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Best of Howard Schwartz

Gaming Guru

 

McManus's 'Cowboys Full' is packed with poker history, characters

12 November 2009

Jim McManus, whose blockbuster Positively Fifth Street was an instant hit some years ago, has penned a super poker history book titled Cowboys Full (516 pages, hardbound, $30) designed to answer a jillion questions about the origins of the game, the characters, showdowns, big money days and stuff you never knew before.

With 70 pages of research sources, footnotes, index and photos, this book is destined to be a classic reference work. Coincidentally, there are 52 chapters describing everything from the development of playing cards to cheats, the big smoky-room play, no-limit, tournaments to super tournaments, the authors who made the greatest contributions to the game along with the role of television and high-tech gadgetry in transforming poker into an international money-making phenomenon.

One of the more fascinating chapters discusses the evolution of poker from the game of five-card stud and draw to hold'em. One theory about the beginnings of the game involves a group of Texas ranch hands who had only one deck but knew almost two-dozen players could still play if each were dealt two cards. That chapter also contains several other theories about who, where and how the game came about.

The age-old question of skill versus luck is discussed. Lawyers, judges and those regulating gaming should be aware of the controversy and McManus cover the subject well.

The book raises the now legendary question about the big game Nick the Greek played against Johnny Moss in 1949. Was the game played the way people seem to remember it? Did it actually occur or was it a publicity stunt to attract players to Binion's? The controversy continues today, and McManus documents it colorfully and with depth.

Authors like Herbert Yardley, A. Alvarez and David Sklansky rarely get the praise they truly earned for the shot in the arm they gave the game. Yardley's Education of a Poker Player in the 1950s brought in thousands of new players. Alvarez's Biggest Game in Town brought worldwide attention to the tournament format, in particular, the World Series of Poker. Sklansky's 1976 Hold'em Poker became the must-read work for beginners and of course Doyle Brunson's Super System two years later became a virtual "bible" for advanced and tournament players.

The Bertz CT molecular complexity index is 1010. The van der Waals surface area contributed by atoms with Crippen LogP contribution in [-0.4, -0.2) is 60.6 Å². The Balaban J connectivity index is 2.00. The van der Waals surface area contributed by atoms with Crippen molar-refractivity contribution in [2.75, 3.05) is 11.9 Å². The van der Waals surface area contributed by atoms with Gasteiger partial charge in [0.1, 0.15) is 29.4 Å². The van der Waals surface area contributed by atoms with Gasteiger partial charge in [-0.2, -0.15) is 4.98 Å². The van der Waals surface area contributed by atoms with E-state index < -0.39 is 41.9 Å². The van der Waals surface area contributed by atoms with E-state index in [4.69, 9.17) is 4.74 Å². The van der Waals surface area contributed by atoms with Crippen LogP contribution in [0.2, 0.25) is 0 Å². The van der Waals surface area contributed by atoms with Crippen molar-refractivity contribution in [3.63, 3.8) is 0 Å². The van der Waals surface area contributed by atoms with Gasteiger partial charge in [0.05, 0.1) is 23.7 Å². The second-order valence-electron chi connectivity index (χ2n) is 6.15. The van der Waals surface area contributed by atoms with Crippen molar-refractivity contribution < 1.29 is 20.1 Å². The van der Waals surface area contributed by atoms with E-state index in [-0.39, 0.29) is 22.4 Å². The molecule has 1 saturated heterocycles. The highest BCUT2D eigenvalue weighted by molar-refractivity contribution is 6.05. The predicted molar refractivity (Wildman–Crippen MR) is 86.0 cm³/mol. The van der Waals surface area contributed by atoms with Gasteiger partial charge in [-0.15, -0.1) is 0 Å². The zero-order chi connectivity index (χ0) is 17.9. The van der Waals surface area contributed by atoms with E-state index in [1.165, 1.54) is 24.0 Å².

Presidents, politicians, military leaders, astute businessmen all learned the game -- some were better than others, but the principles they applied helped them in battle and in making big money decisions. It was risk-taking at the highest level, a school teaching survival, bluffing and attack techniques -- reading the "tells" and making the other guy blink.

There's enough colorful stuff in McManus's book to make several movies and to make many a reader a "maven" on the game. It's a fine gift item for the relative, friend or co-worker with many a question or who loves history and the role poker played in a developing nation.

For McManus, this book seems a true labor of love. He enjoys the details, the stories, the theories, the hand re-creations (amazing how people can remember those key hands or all the hands for that matter). His enjoyment of the game and the people shines through. Bravo, McManus -- a dynamite classic.
Howard Schwartz
Howard Schwartz, the "librarian for gamblers," was the marketing director for Gambler's Book Club in Las Vegas, a position he held from 1979 to 2010, when he retired. Author of hundreds of articles on gambling, his weekly book reviews appear in numerous publications throughout the gaming industry.

Howard Schwartz Websites:

www.gamblersbook.com
Howard Schwartz
Howard Schwartz, the "librarian for gamblers," was the marketing director for Gambler's Book Club in Las Vegas, a position he held from 1979 to 2010, when he retired. Author of hundreds of articles on gambling, his weekly book reviews appear in numerous publications throughout the gaming industry.

Howard Schwartz Websites:

www.gamblersbook.com